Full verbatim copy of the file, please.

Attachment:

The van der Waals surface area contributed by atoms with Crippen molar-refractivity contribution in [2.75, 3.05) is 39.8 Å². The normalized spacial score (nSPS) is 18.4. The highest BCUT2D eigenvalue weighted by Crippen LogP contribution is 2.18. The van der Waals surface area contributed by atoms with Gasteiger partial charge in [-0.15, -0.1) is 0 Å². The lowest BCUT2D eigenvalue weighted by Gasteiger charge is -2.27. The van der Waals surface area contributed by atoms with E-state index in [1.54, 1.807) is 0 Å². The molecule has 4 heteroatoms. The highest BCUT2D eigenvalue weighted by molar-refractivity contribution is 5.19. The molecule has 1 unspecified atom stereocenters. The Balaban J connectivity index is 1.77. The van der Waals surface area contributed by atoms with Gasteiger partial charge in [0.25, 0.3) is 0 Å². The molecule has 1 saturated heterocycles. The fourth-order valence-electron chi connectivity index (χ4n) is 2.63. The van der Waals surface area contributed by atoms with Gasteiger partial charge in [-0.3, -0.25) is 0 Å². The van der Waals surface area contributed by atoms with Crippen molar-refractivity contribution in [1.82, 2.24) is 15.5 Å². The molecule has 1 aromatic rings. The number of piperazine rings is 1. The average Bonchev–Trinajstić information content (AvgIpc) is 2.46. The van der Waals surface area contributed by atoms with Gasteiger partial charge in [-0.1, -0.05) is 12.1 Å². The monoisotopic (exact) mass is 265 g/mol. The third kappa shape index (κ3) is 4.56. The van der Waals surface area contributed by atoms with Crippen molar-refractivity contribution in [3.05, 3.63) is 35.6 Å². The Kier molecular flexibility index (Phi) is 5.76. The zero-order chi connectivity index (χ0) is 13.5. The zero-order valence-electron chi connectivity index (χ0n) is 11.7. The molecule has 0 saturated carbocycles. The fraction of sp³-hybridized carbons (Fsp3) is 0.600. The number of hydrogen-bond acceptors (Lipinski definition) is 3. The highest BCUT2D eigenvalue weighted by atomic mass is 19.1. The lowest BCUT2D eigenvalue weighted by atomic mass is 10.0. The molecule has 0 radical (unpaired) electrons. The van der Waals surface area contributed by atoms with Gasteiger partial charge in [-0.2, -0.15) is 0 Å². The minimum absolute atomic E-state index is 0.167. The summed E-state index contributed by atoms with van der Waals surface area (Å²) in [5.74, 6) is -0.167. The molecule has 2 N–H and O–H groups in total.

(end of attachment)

The van der Waals surface area contributed by atoms with Crippen molar-refractivity contribution in [2.75, 3.05) is 39.8 Å². The normalized spacial score (nSPS) is 18.4. The highest BCUT2D eigenvalue weighted by Crippen LogP contribution is 2.18. The van der Waals surface area contributed by atoms with Gasteiger partial charge in [-0.15, -0.1) is 0 Å². The lowest BCUT2D eigenvalue weighted by Gasteiger charge is -2.27. The van der Waals surface area contributed by atoms with E-state index in [1.54, 1.807) is 0 Å². The molecule has 4 heteroatoms. The highest BCUT2D eigenvalue weighted by molar-refractivity contribution is 5.19. The molecule has 1 unspecified atom stereocenters. The Balaban J connectivity index is 1.77. The van der Waals surface area contributed by atoms with Gasteiger partial charge in [0.25, 0.3) is 0 Å². The molecule has 1 saturated heterocycles. The fourth-order valence-electron chi connectivity index (χ4n) is 2.63. The van der Waals surface area contributed by atoms with Gasteiger partial charge in [-0.3, -0.25) is 0 Å². The van der Waals surface area contributed by atoms with Crippen molar-refractivity contribution in [1.82, 2.24) is 15.5 Å². The molecule has 1 aromatic rings. The number of piperazine rings is 1. The average Bonchev–Trinajstić information content (AvgIpc) is 2.46. The van der Waals surface area contributed by atoms with Gasteiger partial charge in [-0.1, -0.05) is 12.1 Å². The monoisotopic (exact) mass is 265 g/mol. The third kappa shape index (κ3) is 4.56. The van der Waals surface area contributed by atoms with Crippen molar-refractivity contribution in [3.05, 3.63) is 35.6 Å². The Kier molecular flexibility index (Phi) is 5.76. The zero-order chi connectivity index (χ0) is 13.5. The zero-order valence-electron chi connectivity index (χ0n) is 11.7. The molecule has 0 saturated carbocycles. The fraction of sp³-hybridized carbons (Fsp3) is 0.600. The number of hydrogen-bond acceptors (Lipinski definition) is 3. The highest BCUT2D eigenvalue weighted by atomic mass is 19.1. The lowest BCUT2D eigenvalue weighted by atomic mass is 10.0. The molecule has 0 radical (unpaired) electrons. The van der Waals surface area contributed by atoms with Gasteiger partial charge in [-0.2, -0.15) is 0 Å². The minimum absolute atomic E-state index is 0.167. The summed E-state index contributed by atoms with van der Waals surface area (Å²) in [5.74, 6) is -0.167. The molecule has 2 N–H and O–H groups in total.